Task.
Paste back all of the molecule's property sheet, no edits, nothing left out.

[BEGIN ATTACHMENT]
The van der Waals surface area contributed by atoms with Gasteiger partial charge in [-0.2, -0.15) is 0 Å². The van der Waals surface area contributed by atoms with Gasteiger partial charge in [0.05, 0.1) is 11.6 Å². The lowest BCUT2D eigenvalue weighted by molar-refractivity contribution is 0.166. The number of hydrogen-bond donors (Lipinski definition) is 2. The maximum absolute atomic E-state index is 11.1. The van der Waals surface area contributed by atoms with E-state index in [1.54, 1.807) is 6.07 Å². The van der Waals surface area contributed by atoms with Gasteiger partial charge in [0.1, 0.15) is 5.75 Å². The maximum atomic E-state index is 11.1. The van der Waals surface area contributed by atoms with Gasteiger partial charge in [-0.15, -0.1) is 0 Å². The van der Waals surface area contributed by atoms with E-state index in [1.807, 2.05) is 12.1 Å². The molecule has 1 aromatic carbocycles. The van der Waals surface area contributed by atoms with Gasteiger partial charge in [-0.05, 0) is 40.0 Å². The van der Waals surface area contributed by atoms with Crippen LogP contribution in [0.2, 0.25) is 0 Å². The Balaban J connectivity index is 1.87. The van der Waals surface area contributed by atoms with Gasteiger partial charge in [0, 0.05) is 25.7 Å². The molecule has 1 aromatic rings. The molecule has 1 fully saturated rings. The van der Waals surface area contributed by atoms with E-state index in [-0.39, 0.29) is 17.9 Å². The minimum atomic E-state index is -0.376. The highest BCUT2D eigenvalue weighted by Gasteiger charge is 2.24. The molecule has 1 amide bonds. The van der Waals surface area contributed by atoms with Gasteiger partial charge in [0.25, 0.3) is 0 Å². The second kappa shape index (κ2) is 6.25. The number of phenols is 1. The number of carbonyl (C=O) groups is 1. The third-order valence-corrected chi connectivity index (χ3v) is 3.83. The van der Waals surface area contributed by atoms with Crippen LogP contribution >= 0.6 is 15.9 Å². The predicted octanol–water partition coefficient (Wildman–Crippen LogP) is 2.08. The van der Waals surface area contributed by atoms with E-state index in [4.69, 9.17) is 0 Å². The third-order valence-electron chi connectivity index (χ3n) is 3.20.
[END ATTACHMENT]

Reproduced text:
The van der Waals surface area contributed by atoms with Gasteiger partial charge in [-0.2, -0.15) is 0 Å². The van der Waals surface area contributed by atoms with Gasteiger partial charge in [0.05, 0.1) is 11.6 Å². The lowest BCUT2D eigenvalue weighted by molar-refractivity contribution is 0.166. The number of hydrogen-bond donors (Lipinski definition) is 2. The maximum absolute atomic E-state index is 11.1. The van der Waals surface area contributed by atoms with E-state index in [1.54, 1.807) is 6.07 Å². The van der Waals surface area contributed by atoms with Gasteiger partial charge in [0.1, 0.15) is 5.75 Å². The maximum atomic E-state index is 11.1. The van der Waals surface area contributed by atoms with Gasteiger partial charge in [-0.15, -0.1) is 0 Å². The van der Waals surface area contributed by atoms with E-state index in [1.807, 2.05) is 12.1 Å². The molecule has 1 aromatic carbocycles. The van der Waals surface area contributed by atoms with Gasteiger partial charge in [-0.05, 0) is 40.0 Å². The van der Waals surface area contributed by atoms with Crippen LogP contribution in [0.2, 0.25) is 0 Å². The Balaban J connectivity index is 1.87. The van der Waals surface area contributed by atoms with Gasteiger partial charge in [0, 0.05) is 25.7 Å². The molecule has 1 aromatic rings. The molecule has 1 fully saturated rings. The van der Waals surface area contributed by atoms with E-state index in [-0.39, 0.29) is 17.9 Å². The minimum atomic E-state index is -0.376. The highest BCUT2D eigenvalue weighted by Gasteiger charge is 2.24. The molecule has 1 amide bonds. The van der Waals surface area contributed by atoms with Gasteiger partial charge in [0.25, 0.3) is 0 Å². The second kappa shape index (κ2) is 6.25. The number of phenols is 1. The number of carbonyl (C=O) groups is 1. The third-order valence-corrected chi connectivity index (χ3v) is 3.83. The van der Waals surface area contributed by atoms with Crippen LogP contribution >= 0.6 is 15.9 Å². The predicted octanol–water partition coefficient (Wildman–Crippen LogP) is 2.08. The van der Waals surface area contributed by atoms with E-state index in [4.69, 9.17) is 0 Å². The third-order valence-electron chi connectivity index (χ3n) is 3.20.